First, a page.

2 February 2017

Mid-tournament Stars

An interview with the Moscow Open director Artem Akhmetov and the tournament pictures in the report by Eteri Kublashvili.

With the International RSSU Chess Cup Moscow Open 2017 inexorably approaching the midline, it is high time that we heard from Artem Akhmetov, the tournament and RSSU Chess House director. 

- Artem, please tell us about the current Moscow Open. Which novelties and changes have been introduced into this event? 

- This year we do not have much in the way of tournament structure modifications and carry on with the same number of eight tournaments as before, from A to H, speaking in the terms of chess notation. The program traditionally features a children's tournament and the Russian men's and women's Cup stages. A student's tournament has been gaining in priority lately. 

Among the novelties is that we have split the veteran's tournament to have women and men play apart because we recognize the challenges that the former have to go through when dealing with the latter. Besides, we have introduced a rapid tournament for visually impaired players. Our plans include introducing events for physically disabled players. Players with musculoskeletal system problems compete with the rest of the field, although we have separate tables for those games. It perhaps makes sense to organize a dedicated tournament for these players. 

- You are currently at the head of chess life in RSSU. Tell us about it, please. 

- Alexander Nikolayevich Kostyev stepped down as director of the International Scholastic Chess Center in August, but given that we have had a close cooperation virtually since the zero point of chess movement in RSSU and have been working as a joint team, I try to maintain this consistency, those benchmark ideas that have guided us since the very beginning. The first and foremost idea was to bring together not only the student sector, but also to set up a domain for children, students, adults, veterans - all social groups - to be able to coordinate and participate in various activities. A university is quite capable of being active in shaping the chess life and promoting our sport both in Moscow and on the entire territory of Russia. 

However, out initial scope had to be refocused somewhat. Unfortunately, we failed to keep our chess department functioning and are therefore looking into other form of chess life organization. One of the directions is that the Russian State Social University has became one of the founders of the National Student League, along with the Russian Student Union and the Russian Chess Federation.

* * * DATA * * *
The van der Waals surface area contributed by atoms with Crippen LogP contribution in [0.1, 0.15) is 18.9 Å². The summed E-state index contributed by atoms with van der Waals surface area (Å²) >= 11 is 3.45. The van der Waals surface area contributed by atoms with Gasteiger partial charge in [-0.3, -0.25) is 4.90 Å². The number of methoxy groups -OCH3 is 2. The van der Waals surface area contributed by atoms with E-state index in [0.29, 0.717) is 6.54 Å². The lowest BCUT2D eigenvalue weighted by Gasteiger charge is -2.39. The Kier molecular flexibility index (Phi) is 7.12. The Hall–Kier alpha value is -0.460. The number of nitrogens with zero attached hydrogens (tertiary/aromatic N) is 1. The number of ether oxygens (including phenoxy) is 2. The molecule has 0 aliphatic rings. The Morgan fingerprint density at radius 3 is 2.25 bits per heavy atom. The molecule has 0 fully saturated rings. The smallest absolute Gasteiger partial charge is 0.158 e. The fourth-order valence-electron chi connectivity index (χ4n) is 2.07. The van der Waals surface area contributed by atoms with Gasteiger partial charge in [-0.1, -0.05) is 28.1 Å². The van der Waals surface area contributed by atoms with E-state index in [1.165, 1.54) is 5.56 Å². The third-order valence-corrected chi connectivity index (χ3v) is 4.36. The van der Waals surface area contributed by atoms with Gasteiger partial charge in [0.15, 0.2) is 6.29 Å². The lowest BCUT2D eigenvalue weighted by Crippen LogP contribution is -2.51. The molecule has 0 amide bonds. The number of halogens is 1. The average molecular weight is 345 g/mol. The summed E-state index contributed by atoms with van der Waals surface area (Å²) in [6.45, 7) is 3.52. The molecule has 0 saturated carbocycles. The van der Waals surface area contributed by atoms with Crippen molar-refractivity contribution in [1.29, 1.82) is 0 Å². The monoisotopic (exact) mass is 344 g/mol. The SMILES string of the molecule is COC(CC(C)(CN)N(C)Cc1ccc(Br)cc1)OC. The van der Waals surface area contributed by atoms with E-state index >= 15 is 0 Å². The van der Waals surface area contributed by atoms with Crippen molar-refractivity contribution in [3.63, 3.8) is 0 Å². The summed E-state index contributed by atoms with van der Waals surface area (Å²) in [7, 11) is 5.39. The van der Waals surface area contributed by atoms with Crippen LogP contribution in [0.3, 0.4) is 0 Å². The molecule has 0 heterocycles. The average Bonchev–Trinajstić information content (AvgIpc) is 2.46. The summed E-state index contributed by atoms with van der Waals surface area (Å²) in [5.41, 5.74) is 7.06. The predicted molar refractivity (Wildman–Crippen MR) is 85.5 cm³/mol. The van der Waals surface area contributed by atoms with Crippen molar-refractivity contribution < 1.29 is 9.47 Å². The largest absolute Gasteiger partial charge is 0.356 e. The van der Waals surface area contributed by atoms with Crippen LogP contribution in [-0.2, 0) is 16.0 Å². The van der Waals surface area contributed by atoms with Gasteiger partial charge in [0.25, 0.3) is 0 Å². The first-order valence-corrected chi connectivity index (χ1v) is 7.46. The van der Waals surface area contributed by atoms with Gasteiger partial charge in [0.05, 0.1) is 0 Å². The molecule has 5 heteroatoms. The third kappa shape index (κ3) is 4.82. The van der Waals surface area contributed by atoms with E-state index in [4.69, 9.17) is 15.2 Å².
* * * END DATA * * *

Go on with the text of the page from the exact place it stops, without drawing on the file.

On January 30 we hold a conference as part of our festival to discuss various issues, including chess activities at local level, the burden of which, in the majority of cases, is carried out through the zeal of aficionadi only.  Those are few, unfortunately. Therefore, the task is not to help them by sharing our experience only, but also to carry the subject onto the level of political decision-making. I mean to bring the issue of assisting chess enthusiasts to the level of governors, ministries of sports and education. 

As for higher educational institutions, they can serve as a platform to line up work not only with pre-adults, but also with kids and veterans, who form an integral part of all social programs. A succession of generations is a crucial thing to keep in mind. 

- It is not infrequent that RSSU becomes a site of various Moscow chess events. What events do you have planned for this year?  

- It so happens, in fact, that the Russian State Social University has long since served as a  main club for the Chess Federation of Moscow, whereas the RSSU playhall is always open to all activities organized by the chess federation. The Moscow Open gives place to a rather "hot" season as spring is known to schedule a bunch of competitions, such as qualifications into men's and women's Moscow championship finals followed by the finals themselves to take place in March, coupled with the veteran competitions. 

In 2016 we got in touch with the Ministry of Defence to jointly carry out a tournament among pupils of pre-university institutions. This was the first important step towards embracing the Defense Ministry into the chess life. Chess is a game of war, after all. Therefore, it is only fitting that they become part of its promotion. This is why we plan to nurture our cooperation in future. 

Artem Akhmetov (photo credit: Galina Popova)

Let us now look at the tournament situation in different groups after round four. Thus, the men's section has Dmitry Gordievsky, Boris Grachev, Ramil Faizrakhmanov and Semen Lomasov with an unblemished score. At this moment it is Semen that I feel like picking as a star of the starting rounds. In rounds three and four the young native of Moscow outplayed a well-known Denis Khismatullin and a strong Ukrainian IM Oleg Ivanov respectively.

In the women's section a 4-point result is with Oksana Gritsayeva after beating Anastasia Bodnaruk, as well as with Polina Shuvalova, Olga Babiy and Baira Kovanova.

As for the veterans tournament, soloing among men are two Evgenys - Vasiukov and Sveshnikov, while among women beyond any competition is Galina Strutinskaya.

However, all surprises are out there in store for us with five rounds to go yet. As for now, it is about time we get down to watching the most exciting of English Premier League's matchups "Liverpool" vs "Chelsea".